Updates: February 12 – 18

Final preparations are underway for a short Seattle getaway. Traveling can add up and have a significant impact on your finances if you’re not careful how you do it. Taking advantage of opportunities can save you a lot of money, especially on accommodation. Through work, I was able to get a friends and family rate at the W Hotel – a very trendy hotel in the middle of Downtown Seattle, for just under $150/night. Then, thanks to my Fairmont Presidents Club membership (free!), I was emailed a room rate deal for $139/night at the Fairmont Olympic Hotel – a five star property. Since we could get a better deal (and CF really likes the starched white sheets at the Fairmont), we cancelled our W reservation and went for the Fairmont. Being flexible is very important if you want to save money! If we had not gotten a good deal in advance of heading south, we would have checked out Priceline.

Here’s what we’ll be reading on our vacation:

From CF:

  • A good resume and cover letter key to getting past HR and landing yourself an interview.  When I was younger, I was able to score a lot of interviews to jobs I was completely unqualified for, simply because my cover letter and resume were intelligent and well thought out. Even now, as I am looking for a post-graduation comp sci job, I’ve been up to my ears in interviews! (Hopefully I don’t just look good on paper…)  Frugal Zeitgeist offers some resume tips for job hunters.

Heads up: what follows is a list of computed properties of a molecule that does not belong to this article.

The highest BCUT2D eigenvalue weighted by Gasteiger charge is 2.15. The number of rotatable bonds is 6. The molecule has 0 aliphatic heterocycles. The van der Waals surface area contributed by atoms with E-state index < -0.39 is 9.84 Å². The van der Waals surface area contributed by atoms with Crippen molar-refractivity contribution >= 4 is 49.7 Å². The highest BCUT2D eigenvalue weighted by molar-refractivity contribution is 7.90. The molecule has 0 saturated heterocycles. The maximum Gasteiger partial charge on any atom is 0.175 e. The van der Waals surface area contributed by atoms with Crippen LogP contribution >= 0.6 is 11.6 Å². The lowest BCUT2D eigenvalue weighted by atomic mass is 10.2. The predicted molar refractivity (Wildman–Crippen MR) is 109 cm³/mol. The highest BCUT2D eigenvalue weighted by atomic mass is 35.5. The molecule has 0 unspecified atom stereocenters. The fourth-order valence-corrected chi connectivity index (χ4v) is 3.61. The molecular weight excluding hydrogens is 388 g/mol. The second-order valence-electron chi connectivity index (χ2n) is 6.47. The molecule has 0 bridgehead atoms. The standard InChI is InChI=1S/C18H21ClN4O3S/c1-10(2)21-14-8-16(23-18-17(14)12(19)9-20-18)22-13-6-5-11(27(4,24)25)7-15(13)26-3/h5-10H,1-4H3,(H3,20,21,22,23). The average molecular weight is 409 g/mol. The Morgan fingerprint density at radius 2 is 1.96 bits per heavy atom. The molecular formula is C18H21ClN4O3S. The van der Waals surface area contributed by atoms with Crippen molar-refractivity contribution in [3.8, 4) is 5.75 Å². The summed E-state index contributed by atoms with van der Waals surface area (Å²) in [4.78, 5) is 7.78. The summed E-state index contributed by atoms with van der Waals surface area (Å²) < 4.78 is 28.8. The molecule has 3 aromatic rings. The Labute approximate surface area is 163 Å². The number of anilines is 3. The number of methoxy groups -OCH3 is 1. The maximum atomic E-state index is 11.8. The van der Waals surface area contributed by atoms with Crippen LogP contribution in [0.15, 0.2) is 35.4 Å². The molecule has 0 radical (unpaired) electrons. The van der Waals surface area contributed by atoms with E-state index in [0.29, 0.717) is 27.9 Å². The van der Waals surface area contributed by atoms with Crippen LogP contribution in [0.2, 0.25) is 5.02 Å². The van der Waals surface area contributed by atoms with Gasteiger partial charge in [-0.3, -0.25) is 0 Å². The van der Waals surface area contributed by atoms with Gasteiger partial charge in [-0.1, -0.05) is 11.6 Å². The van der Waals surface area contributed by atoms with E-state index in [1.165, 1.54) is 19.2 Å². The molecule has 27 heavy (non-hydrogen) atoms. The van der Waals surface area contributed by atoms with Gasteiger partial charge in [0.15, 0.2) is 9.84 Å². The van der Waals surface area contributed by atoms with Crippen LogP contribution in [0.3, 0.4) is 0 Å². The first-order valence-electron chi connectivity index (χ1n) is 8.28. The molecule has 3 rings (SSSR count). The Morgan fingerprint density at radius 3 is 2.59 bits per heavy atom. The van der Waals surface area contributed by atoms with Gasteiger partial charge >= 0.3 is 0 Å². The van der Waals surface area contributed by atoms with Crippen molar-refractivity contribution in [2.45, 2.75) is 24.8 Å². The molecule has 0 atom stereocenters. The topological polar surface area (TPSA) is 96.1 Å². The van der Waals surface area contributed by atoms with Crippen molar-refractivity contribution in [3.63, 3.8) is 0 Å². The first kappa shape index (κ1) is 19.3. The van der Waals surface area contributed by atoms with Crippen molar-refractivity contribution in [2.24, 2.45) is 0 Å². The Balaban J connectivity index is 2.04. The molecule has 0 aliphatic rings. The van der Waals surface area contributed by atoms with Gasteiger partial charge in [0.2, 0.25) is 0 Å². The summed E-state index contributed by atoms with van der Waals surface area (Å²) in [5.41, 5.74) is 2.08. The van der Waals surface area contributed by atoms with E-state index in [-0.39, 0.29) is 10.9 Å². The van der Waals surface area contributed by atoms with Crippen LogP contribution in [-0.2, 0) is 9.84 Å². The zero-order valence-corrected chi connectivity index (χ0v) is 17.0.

From Brian:

  • My dad recently met with a financial planner to plan for his own upcoming retirement. In the spirit of looking at retirement from a more traditional sense, WealthyBoomer shares his thoughts on Mastering your Retirement, a book by Douglas Nelson. It has some good information on tax planning and avoiding high management fee investments.


  • The Financial Blogger proposed a solution to underfunded government pensions and less generous corporate pension support in retirement: force people to save by deducting an RRSP contribution off the top of their paycheck. I wholeheartedly disagree with this idea, and I think the emphasis should be on financial education, rather than assuming that people won’t contribute if you don’t force them. What are your thoughts?


  • My favorite article of the week comes from Teacherman at Canadian Finance Blog. I love hearing stories of younger Canadians putting entitled members of the older generation in their place with cold hard facts and logical reasoning. Get an inside view of a teacher’s lunchroom in The Generation Gap.



Finally, Canadian Dream was featured on CBC’s The National last night. If you missed it, watch it here – the section starts at about the 22 minute mark.

Posted in: Weekly Updates

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